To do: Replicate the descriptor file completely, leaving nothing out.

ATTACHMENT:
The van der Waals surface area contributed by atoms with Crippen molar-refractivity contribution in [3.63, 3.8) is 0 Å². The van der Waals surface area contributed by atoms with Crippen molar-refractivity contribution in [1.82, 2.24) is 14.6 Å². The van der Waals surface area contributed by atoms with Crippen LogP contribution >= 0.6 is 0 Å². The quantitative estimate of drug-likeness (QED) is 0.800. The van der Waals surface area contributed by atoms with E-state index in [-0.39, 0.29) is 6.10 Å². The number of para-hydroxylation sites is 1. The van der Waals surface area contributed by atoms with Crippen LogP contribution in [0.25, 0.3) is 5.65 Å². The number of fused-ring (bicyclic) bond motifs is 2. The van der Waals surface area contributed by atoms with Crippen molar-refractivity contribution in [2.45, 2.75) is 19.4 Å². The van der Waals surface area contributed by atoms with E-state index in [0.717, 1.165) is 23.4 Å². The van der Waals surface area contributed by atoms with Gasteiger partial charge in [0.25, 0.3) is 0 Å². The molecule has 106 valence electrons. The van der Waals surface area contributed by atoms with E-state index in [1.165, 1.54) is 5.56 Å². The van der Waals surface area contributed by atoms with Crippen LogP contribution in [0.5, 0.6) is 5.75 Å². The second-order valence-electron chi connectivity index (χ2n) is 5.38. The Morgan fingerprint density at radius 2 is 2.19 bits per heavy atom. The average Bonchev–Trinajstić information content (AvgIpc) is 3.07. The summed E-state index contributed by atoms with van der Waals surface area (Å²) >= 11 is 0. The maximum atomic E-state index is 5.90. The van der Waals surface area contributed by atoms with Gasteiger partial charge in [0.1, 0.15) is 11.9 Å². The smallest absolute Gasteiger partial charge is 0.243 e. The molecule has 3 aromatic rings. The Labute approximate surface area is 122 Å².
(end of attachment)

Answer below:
The van der Waals surface area contributed by atoms with Crippen molar-refractivity contribution in [3.63, 3.8) is 0 Å². The van der Waals surface area contributed by atoms with Crippen molar-refractivity contribution in [1.82, 2.24) is 14.6 Å². The van der Waals surface area contributed by atoms with Crippen LogP contribution >= 0.6 is 0 Å². The quantitative estimate of drug-likeness (QED) is 0.800. The van der Waals surface area contributed by atoms with E-state index in [-0.39, 0.29) is 6.10 Å². The number of para-hydroxylation sites is 1. The van der Waals surface area contributed by atoms with Crippen LogP contribution in [0.25, 0.3) is 5.65 Å². The number of fused-ring (bicyclic) bond motifs is 2. The van der Waals surface area contributed by atoms with Crippen molar-refractivity contribution in [2.45, 2.75) is 19.4 Å². The van der Waals surface area contributed by atoms with E-state index in [0.717, 1.165) is 23.4 Å². The van der Waals surface area contributed by atoms with Gasteiger partial charge in [0.25, 0.3) is 0 Å². The molecule has 106 valence electrons. The van der Waals surface area contributed by atoms with E-state index in [1.165, 1.54) is 5.56 Å². The van der Waals surface area contributed by atoms with Crippen LogP contribution in [0.5, 0.6) is 5.75 Å². The second-order valence-electron chi connectivity index (χ2n) is 5.38. The Morgan fingerprint density at radius 2 is 2.19 bits per heavy atom. The average Bonchev–Trinajstić information content (AvgIpc) is 3.07. The summed E-state index contributed by atoms with van der Waals surface area (Å²) >= 11 is 0. The maximum atomic E-state index is 5.90. The van der Waals surface area contributed by atoms with Gasteiger partial charge in [0.1, 0.15) is 11.9 Å². The smallest absolute Gasteiger partial charge is 0.243 e. The molecule has 3 aromatic rings. The Labute approximate surface area is 122 Å².